A talk hosted by Kellogg College and the Centre for Evidence-Based Medicine at the University Museum of Natural History, as part of the University's Alumni Weekend.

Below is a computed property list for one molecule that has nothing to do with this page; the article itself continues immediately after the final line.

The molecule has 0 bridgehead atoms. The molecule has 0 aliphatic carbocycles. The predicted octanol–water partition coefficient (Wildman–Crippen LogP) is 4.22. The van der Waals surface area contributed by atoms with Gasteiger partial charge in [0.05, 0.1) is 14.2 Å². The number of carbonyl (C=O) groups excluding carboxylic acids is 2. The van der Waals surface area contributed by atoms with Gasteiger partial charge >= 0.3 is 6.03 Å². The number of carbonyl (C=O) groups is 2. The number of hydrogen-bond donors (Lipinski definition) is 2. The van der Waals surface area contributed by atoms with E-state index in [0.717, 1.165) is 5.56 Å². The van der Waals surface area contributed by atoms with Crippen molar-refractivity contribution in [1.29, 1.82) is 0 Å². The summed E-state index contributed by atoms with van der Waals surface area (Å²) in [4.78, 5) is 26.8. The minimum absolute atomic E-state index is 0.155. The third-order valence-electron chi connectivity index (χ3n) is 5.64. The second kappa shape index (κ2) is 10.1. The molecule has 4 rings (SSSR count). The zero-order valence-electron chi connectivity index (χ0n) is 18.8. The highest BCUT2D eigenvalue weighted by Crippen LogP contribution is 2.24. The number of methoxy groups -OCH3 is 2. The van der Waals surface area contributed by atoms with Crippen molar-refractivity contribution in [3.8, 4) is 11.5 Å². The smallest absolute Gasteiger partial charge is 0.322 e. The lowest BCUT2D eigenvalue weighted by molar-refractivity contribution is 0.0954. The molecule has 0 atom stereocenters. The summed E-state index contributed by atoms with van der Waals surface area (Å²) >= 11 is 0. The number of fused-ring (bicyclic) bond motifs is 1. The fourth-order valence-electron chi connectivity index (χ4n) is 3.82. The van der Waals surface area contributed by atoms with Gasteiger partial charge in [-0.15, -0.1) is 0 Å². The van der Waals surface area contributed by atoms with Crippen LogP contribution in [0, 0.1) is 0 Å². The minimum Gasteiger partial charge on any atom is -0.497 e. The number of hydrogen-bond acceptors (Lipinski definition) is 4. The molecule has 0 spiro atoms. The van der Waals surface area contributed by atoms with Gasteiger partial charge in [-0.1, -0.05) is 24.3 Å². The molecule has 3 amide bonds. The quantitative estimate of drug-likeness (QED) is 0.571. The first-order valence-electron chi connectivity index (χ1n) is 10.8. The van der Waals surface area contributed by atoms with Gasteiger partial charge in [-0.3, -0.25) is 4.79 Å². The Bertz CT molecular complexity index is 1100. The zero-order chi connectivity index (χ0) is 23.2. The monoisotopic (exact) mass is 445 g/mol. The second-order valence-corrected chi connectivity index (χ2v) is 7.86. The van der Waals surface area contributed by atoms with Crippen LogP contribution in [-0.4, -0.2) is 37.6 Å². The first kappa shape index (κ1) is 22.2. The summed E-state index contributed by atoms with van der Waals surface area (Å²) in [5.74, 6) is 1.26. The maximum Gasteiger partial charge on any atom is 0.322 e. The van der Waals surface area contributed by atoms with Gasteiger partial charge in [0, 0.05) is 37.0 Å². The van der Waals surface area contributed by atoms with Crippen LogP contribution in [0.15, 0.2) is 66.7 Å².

Presented by Carl Heneghan, Jeff Aronson, Deb Cohen, Ben Goldacre, chaired by Sharon Mickan. Is it surprising that individual and institutional self-interests in research, combined with increased global competition, undermine scientific integrity? Regulatory systems that aim to underpin health research are under considerable strain. Keeping track of, and explaining why research goes wrong, is an important priority for delivery of sustained health outcomes, and support of the conduct of high quality research. Deb Cohen’s investigative work has highlighted that revision rates for hip joints are at least double that of other materials. Despite earlier reports from Australia that the implant was causing problems, the metal on metal hip continued to be widely used. Ben Goldacre believes medicine is broken. “And genuinely believes that if patients and the public ever fully understand what has been done to them – what doctors, academics and regulators have permitted – they will be angry.” Jeff Aronson has spent a lifetime researching adverse drug reactions, and perceives there is considerable room for improvement in our understanding. Whilst, Carl Heneghan has shown that the regulatory framework for drugs is so lax, it is not surprising that devices over time have proven to be deadly.